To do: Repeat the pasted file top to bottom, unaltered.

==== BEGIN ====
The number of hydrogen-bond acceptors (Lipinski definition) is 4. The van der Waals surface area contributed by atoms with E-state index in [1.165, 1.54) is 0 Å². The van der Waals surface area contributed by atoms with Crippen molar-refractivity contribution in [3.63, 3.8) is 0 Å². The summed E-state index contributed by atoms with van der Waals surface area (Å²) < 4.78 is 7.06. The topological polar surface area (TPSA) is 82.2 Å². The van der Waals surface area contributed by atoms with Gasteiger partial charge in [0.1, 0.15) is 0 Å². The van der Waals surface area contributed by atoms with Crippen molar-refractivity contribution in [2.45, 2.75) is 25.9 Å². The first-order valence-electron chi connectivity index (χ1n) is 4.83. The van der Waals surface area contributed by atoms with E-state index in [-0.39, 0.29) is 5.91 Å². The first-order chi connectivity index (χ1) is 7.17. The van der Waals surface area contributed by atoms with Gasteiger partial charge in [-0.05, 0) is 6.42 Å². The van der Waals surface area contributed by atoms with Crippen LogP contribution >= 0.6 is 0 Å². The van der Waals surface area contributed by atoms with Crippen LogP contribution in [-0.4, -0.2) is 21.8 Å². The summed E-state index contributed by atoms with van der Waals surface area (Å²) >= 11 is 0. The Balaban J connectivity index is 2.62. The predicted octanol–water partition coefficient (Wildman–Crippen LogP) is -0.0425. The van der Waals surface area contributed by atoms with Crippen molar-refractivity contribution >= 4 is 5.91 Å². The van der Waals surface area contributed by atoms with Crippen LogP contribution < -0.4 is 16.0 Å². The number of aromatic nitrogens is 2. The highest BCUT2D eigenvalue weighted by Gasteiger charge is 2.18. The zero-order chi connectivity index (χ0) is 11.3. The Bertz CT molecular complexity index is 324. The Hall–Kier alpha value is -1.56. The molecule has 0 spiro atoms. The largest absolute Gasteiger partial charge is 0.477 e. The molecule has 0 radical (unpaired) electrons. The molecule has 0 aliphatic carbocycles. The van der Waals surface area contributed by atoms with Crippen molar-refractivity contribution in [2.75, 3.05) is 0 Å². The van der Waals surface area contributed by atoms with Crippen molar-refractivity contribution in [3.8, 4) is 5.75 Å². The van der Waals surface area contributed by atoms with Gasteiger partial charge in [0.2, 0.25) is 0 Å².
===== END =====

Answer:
The number of hydrogen-bond acceptors (Lipinski definition) is 4. The van der Waals surface area contributed by atoms with E-state index in [1.165, 1.54) is 0 Å². The van der Waals surface area contributed by atoms with Crippen molar-refractivity contribution in [3.63, 3.8) is 0 Å². The summed E-state index contributed by atoms with van der Waals surface area (Å²) < 4.78 is 7.06. The topological polar surface area (TPSA) is 82.2 Å². The van der Waals surface area contributed by atoms with Gasteiger partial charge in [0.1, 0.15) is 0 Å². The van der Waals surface area contributed by atoms with Crippen molar-refractivity contribution in [2.45, 2.75) is 25.9 Å². The first-order valence-electron chi connectivity index (χ1n) is 4.83. The van der Waals surface area contributed by atoms with E-state index in [-0.39, 0.29) is 5.91 Å². The first-order chi connectivity index (χ1) is 7.17. The van der Waals surface area contributed by atoms with Gasteiger partial charge in [-0.05, 0) is 6.42 Å². The van der Waals surface area contributed by atoms with Crippen LogP contribution >= 0.6 is 0 Å². The van der Waals surface area contributed by atoms with Crippen LogP contribution in [-0.4, -0.2) is 21.8 Å². The summed E-state index contributed by atoms with van der Waals surface area (Å²) >= 11 is 0. The Balaban J connectivity index is 2.62. The predicted octanol–water partition coefficient (Wildman–Crippen LogP) is -0.0425. The van der Waals surface area contributed by atoms with Crippen molar-refractivity contribution >= 4 is 5.91 Å². The van der Waals surface area contributed by atoms with Crippen LogP contribution < -0.4 is 16.0 Å². The number of aromatic nitrogens is 2. The highest BCUT2D eigenvalue weighted by Gasteiger charge is 2.18. The zero-order chi connectivity index (χ0) is 11.3. The Bertz CT molecular complexity index is 324. The Hall–Kier alpha value is -1.56. The molecule has 0 spiro atoms. The largest absolute Gasteiger partial charge is 0.477 e. The molecule has 0 radical (unpaired) electrons. The molecule has 0 aliphatic carbocycles. The van der Waals surface area contributed by atoms with Crippen molar-refractivity contribution in [2.75, 3.05) is 0 Å². The van der Waals surface area contributed by atoms with Crippen molar-refractivity contribution in [3.8, 4) is 5.75 Å². The van der Waals surface area contributed by atoms with Gasteiger partial charge in [0.2, 0.25) is 0 Å².